It's Fall: that time of year when the sun wakes up later and goes to bed earlier. I tend to do what my friend the sun does, so when he's a little depressed I get bummed out too. I try to use it to my advantage, though, and you can read all about that here. Sometimes it's hard and being happy is a choice. I think about contentment a lot on long runs... usually because I am the most content while I am running and I get sad when I realize that the feeling won't last.
During my last long run, I was thinking about a phenomenon that has become part of my life. When I didn't live by any mountains, I thought I would find happiness just by living close to them - that everything would be right in the world if I could wake up in the morning and gaze at jagged peaks on the horizon. After a year of living in the city of Denver I enjoyed riding my bike to work on the Cherry Creek bike path and catching glimpses of mountains, but I soon felt like it wasn't enough.
We decided to move to the base of Green Mountain in Lakewood and for a few weeks I was euphoric about having a backyard mountain. I would feel compelled to do two-a-days just because I couldn't get enough of it. But slowly, this creeping feeling has come back that if only I was further in the mountains, I would find happiness. I've started to think that maybe we should move to Evergreen or Conifer and then we would be surrounded by mountains but not too far from the city. The thing is, if we moved there, I would soon find myself feeling like we needed to move farther in to find happiness.
Fortunately, I'm married to a guy who doesn't really like to change. He hates moving and thinks it's important to stay rooted to a community. He loves the city and doesn't want to get too far from it. Without him I would be some hermit on a mountain. And then the next year I would be a hermit on another mountain. I would end up like the host of other 20-somethings who live their lives based on feeling instead of the knowledge that they have to endure times of unhappiness to really understand contentment. We are pretty much the song "Extraordinary Machine" by Fiona Apple. This is me: "I still only travel by foot and by foot it's a slow climb, but I'm good at being uncomfortable so I can't stop changing all of the time." And this is him: "He's no good at being uncomfortable so he can't stop staying exactly the same."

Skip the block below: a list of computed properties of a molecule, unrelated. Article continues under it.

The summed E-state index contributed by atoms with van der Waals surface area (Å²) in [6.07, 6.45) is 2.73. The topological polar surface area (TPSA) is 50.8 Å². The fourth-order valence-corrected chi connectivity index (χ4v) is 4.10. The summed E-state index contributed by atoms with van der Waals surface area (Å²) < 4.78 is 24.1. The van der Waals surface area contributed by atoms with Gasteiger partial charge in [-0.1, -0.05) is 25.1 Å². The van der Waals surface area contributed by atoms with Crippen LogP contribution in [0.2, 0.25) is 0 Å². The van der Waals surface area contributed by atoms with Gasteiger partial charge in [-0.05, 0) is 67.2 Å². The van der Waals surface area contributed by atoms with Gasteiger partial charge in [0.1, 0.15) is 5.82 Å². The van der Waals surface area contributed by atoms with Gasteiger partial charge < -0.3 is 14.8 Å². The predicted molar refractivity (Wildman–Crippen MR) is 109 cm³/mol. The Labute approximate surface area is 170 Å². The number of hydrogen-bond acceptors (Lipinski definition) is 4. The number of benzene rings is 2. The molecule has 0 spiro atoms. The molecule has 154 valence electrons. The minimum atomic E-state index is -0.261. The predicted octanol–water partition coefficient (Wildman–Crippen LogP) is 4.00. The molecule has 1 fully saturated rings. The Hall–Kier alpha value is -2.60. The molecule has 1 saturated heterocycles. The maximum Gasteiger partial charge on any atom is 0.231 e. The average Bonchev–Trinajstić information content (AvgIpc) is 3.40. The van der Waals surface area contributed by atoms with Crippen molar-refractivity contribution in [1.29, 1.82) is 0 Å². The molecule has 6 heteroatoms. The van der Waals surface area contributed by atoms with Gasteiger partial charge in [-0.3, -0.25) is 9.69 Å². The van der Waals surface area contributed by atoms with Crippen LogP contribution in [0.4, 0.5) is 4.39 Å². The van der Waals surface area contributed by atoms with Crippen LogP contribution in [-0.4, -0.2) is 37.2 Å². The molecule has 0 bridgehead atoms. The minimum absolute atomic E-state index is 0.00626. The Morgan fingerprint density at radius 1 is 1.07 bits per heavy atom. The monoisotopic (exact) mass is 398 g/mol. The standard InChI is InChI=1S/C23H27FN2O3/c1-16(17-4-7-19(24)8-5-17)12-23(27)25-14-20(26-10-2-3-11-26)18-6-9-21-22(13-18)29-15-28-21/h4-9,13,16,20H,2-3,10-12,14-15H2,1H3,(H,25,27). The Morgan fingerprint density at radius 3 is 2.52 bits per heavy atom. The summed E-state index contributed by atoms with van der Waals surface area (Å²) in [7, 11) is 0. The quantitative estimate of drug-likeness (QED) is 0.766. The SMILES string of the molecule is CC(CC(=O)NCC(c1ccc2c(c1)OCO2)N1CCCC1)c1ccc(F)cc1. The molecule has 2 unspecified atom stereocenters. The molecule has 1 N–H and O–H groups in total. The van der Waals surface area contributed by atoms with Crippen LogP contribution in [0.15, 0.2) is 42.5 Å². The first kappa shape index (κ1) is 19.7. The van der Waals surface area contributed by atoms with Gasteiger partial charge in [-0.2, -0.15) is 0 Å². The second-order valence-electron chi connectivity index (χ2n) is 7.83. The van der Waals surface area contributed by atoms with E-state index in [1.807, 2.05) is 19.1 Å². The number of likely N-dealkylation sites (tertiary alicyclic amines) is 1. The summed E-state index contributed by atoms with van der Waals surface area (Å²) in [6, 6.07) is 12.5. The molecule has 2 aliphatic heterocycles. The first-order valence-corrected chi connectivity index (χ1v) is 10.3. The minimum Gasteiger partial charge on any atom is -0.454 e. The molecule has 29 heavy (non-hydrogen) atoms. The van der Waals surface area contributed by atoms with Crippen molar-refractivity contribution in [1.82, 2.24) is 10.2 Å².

So I have a war within myself. Is it wrong to constantly want to be closer and closer to those majestic mountains that call to me? Surely I would never quite feel content, even if I lived in the heart of the San Juans (and there would certainly be costs like joblessness and loneliness). It made me think about the only part of the the Chronicles of Narnia that I really remember. At the end of The Last Battle, after Aslan has made all things right, he beckons the characters toward the mountains saying "Come further up, come further in." And as they move higher up into the mountains, there are more mountains to explore.
I think my longing is only natural. We, as humans, long for the place where all things are right. Life is a constant struggle and though that struggle refines us, we want the struggle to be over. By day, we dream of things that might be. We construct a future for ourselves and we yearn for the moment when we can say that we've arrived at the place of happiness. But when you get there, will you really be happy? I think that as long as we pretend that we can happen upon contentedness, it will never be found. The thing is, it is something you can choose for yourself in this moment. Yes, right now.
I've been reading Killian's book, Run or Die, and I love how vulnerable it is. Killian struggles with this phenomenon, too! People like me don't win races, but we may dream of winning races and we idolize the people who do. After Killian achieved the success he dreamed of, he says, "The moment you surpass the people you idolize and become your own idol, the magic of sport is lost. Idols are reference points that act to mark out a path, to help you know what you have to work at and fight for so that you can emulate what they have done. And when you have succeeded, when there is only one person you can surpass, and that person is yourself, it means you have understood nothing." He goes on to say basically the whole point I've been trying to make. "The winner isn't the strongest, but rather the one who truly enjoys what he is doing."
Wow, after that I don't really know what else to say. Obviously we enjoy doing some things more than others and obviously there are some circumstances that are too hard to be content over. But I have to keep telling myself the answer isn't to just pick up and start over. If I start over, I will just end up in the same place, as if I had learned nothing.